Ideas for Olympic protest on Tibet.

The latest round in China’s colonial rape of Tibet.

What’s to say? Online petition here if you feel inclined: I’ve signed it without illusions.

The Dalai Lama (bless him) has sensibly not called for a boycott of the Beijing Olympics. The Chinese authorities will try to avoid nasty headlines during the Games, but that effect will be temporary. What can the athletes and the foreign spectators do in Beijing? Not keep mum, a line the British Olympic Committee shamefully tried to force on British athletes. But isolated protests from the podium will never reach Chinese TV screens. You need some simple, and in themselves unobjectionable, symbols to be used en masse in the streets and subways of the city. We need better ideas.

The upturned begging bowl of the Burmese monks was a powerful gesture, and can be made with two outstretched hands: but it only works in a Buddhist society, and as an insult – you are not fit to give me alms – you can only use it to policemen and other representatives of State power.

Wearing this would get you thrown out:

西藏独立 : Free Tibet.

Less risky ideas: wearing a name badge in Tibetan characters – Tibetans could offer the transliteration as an online service; a pin with the flag ot Tibet, or a blue-and-red scarf. Here’s the flag:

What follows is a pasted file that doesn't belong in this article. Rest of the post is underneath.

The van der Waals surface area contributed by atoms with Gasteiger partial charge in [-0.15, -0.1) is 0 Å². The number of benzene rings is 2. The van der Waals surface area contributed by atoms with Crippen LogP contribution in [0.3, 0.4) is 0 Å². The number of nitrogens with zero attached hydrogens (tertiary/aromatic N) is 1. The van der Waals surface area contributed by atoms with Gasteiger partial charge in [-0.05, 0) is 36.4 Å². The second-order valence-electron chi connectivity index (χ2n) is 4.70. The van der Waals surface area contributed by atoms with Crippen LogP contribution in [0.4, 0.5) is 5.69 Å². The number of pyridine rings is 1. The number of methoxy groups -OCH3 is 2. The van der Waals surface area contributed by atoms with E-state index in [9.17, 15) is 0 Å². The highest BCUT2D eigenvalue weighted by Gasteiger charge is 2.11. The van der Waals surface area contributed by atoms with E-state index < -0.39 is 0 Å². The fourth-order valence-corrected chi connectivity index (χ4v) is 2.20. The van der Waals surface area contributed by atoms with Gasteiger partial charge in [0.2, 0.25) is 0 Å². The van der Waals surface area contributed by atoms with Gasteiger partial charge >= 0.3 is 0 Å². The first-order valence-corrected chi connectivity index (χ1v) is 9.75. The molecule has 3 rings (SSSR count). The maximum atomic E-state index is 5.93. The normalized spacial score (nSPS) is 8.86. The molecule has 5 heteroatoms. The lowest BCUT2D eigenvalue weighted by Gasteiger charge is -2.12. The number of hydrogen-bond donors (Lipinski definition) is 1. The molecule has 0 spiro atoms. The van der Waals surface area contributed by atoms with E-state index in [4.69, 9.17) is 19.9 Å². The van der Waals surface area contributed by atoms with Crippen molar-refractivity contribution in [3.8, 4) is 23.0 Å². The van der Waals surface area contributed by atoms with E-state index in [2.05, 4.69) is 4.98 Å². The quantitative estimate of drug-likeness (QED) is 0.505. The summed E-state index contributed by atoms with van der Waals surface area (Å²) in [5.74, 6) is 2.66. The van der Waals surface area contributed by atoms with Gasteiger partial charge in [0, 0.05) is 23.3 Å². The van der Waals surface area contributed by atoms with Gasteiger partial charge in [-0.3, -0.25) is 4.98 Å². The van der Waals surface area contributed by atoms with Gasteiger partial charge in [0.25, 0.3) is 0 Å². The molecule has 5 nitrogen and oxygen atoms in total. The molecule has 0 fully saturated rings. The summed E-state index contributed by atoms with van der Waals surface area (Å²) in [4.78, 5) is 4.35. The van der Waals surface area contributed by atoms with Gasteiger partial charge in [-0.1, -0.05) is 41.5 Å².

As a thought experiment in alternative history, would Tibet’s fate in the twentieth century have been happier if its leaders had accepted falling into the British imperial sphere of influence in 1904 at the time of the Younghusband expedition? Since the object of the venture was to forestall Russian expansionism, the Raj didn’t mind the reinforcement of Chinese influence that was the actual net result. China was a weak power then. But this didn’t work out for the best.

Author: James Wimberley

James Wimberley (b. 1946, an Englishman raised in the Channel Islands. three adult children) is a former career international bureaucrat with the Council of Europe in Strasbourg. His main achievements there were the Lisbon Convention on recognition of qualifications and the Kosovo law on school education. He retired in 2006 to a little white house in Andalucia, His first wife Patricia Morris died in 2009 after a long illness. He remarried in 2011. to the former Brazilian TV actress Lu Mendonça. The cat overlords are now three. I suppose I've been invited to join real scholars on the list because my skills, acquired in a decade of technical assistance work in eastern Europe, include being able to ask faux-naïf questions like the exotic Persians and Chinese of eighteenth-century philosophical fiction. So I'm quite comfortable in the role of country-cousin blogger with a European perspective. The other specialised skill I learnt was making toasts with a moral in the course of drunken Caucasian banquets. I'm open to expenses-paid offers to retell Noah the great Armenian and Columbus, the orange, and university reform in Georgia. James Wimberley's occasional publications on the web